Khandani Rajdhani, Kurla, Mumbai

Madhulika found the Rajdhani experience at this outlet par for the course.

The tasty, the interesting and the missing

[singlepic id=1725 w=80 h=92 float=left]Say ‘Thali’, and the first thing that comes to my mind is food, traditional food… and loads of it. And when the food place is the newly-opened Khandani Rajdhani in Kurla, the excitement is obvious. Known for its Gujarati thali, served since 1988, Rajdhani is a favourite of many in the city, and need little introduction.

The good thing about Rajdhani is that in spite of it’s upscale décor, the restaurant is pretty Udupi at heart with steel thalis (not round; oblong) and small katoris (bowls) placed on every table that serve as a reminder of the number of dishes in store. The staff is warm and pleasant, a refreshing change from uppity places that strive to appear better than they are. Rajdhani boasts of some 72 daily changing, different, rotating menus with 22,464 delicacies within. So there’s no thinking required about what to order and how much; just relax, wash your hands with the help of the staff and wait to be served!

The menu was Gujarati; disco remix. Snack choices: Sahi Samosa, Dhai Wada, Papad, three kinds of Chutneys, Puran Poli. Main course: Moong dal, Methi Roti, sweet Gujarati Dal, Kadi, Punjabi Curry, Sargwa Sing, Tindola Sambhiya, Steam Rice, Khichdi and Phulka (roti). Sweets: Malpua Rabdi, Malai Sandesh and Pineapple Halwa. We won’t crib about the absence of drinks, though we would have loved a glass of chilled chaach (buttermilk) and jaljeera  (deemed mandatory at most thali places these days) for our parched throats. Oops! Just did.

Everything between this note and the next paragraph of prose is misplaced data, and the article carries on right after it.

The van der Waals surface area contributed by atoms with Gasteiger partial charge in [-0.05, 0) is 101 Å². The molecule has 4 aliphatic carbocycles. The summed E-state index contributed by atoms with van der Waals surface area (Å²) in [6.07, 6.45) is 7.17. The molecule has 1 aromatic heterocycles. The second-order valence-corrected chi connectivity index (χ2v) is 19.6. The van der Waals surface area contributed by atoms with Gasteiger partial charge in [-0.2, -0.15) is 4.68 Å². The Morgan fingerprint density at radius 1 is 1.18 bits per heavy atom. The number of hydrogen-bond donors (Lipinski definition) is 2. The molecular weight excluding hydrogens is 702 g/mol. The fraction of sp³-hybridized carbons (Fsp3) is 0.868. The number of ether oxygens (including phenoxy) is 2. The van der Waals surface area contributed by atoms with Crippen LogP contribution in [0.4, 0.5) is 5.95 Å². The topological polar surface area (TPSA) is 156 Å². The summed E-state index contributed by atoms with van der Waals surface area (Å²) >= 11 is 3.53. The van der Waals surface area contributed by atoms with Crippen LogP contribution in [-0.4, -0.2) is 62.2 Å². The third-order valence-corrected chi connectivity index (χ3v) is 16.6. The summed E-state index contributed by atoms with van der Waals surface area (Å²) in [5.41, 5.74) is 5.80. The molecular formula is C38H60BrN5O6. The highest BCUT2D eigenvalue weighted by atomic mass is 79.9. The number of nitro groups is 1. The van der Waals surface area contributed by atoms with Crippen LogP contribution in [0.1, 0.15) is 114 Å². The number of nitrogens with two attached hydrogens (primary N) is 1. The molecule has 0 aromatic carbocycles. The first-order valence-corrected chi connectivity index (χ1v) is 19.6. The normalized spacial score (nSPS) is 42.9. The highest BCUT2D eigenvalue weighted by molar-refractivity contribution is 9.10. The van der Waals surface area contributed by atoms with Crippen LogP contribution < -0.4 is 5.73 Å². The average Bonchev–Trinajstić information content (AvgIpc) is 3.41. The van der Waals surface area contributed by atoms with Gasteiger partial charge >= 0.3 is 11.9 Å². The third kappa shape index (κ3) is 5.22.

Hot snacks would have been nice; the lack of heat not allowing us to enjoy them as much as we would have otherwise done. Topping the list was Sahi Samosa. While sahi (right) on taste (good old aloo masala filling), crispiness was miles way. It felt more like a soft version of a stale samosa. Dahi Wada was the second dish to go into our list of not quite there; while the dahi (yogurt) was thick and tasted great, the wada was hard and chewy. We tried a second helping just to be sure that it wasn’t a one off case. Wasn’t. Mini Puran Poli looked quite a sight and lacked bite. Made of gur (jaggery), it was hard all around and gooey in the middle; not the usual, soft, melt-in-your-mouth thing that’s available all around. Steamed rice was the last entry to the ‘not quite there’ list; hard and chewy.

These aside, the fare really went off well, with a few surprises like the Tondli Sambhriya. A dry dish of tondli and coconut, it was surprisingly good aided by lovely, crunchy tondli. You may just start loving it! The mini Methi Paratha emerged as our second common favourite; soft, with mildly crunchy methi within. What really got us going was the utter awesomeness of Sagwa Sing; a thick and spicy gravy of besan and sagwa (drumsticks). The other wonder of the meal was Malpua. Sweet and slightly chewy, it may not have been the best ever but really good nonetheless. I’m sure the Malpua would have tasted great with it’s menu partner, Rabdi, which we were told was over. The promised Pineapple Halwa too was among those missing in action.

How would we rate the experience? A mixed bag. We enjoyed a few of our favorite dishes and indulged in some new discoveries. Should you go? Yes, once at least.

By Madhulika Dash

Madhulika is deeply interested in eating, sniffing, looking at and writing about food among other possible activities. Madhulika enjoys trying different types of food and travelling to distant locations, with the North Pole and Timbuktu prominent in her wish list.

Madhulika covers Mumbai for Chef at Large and can be reached at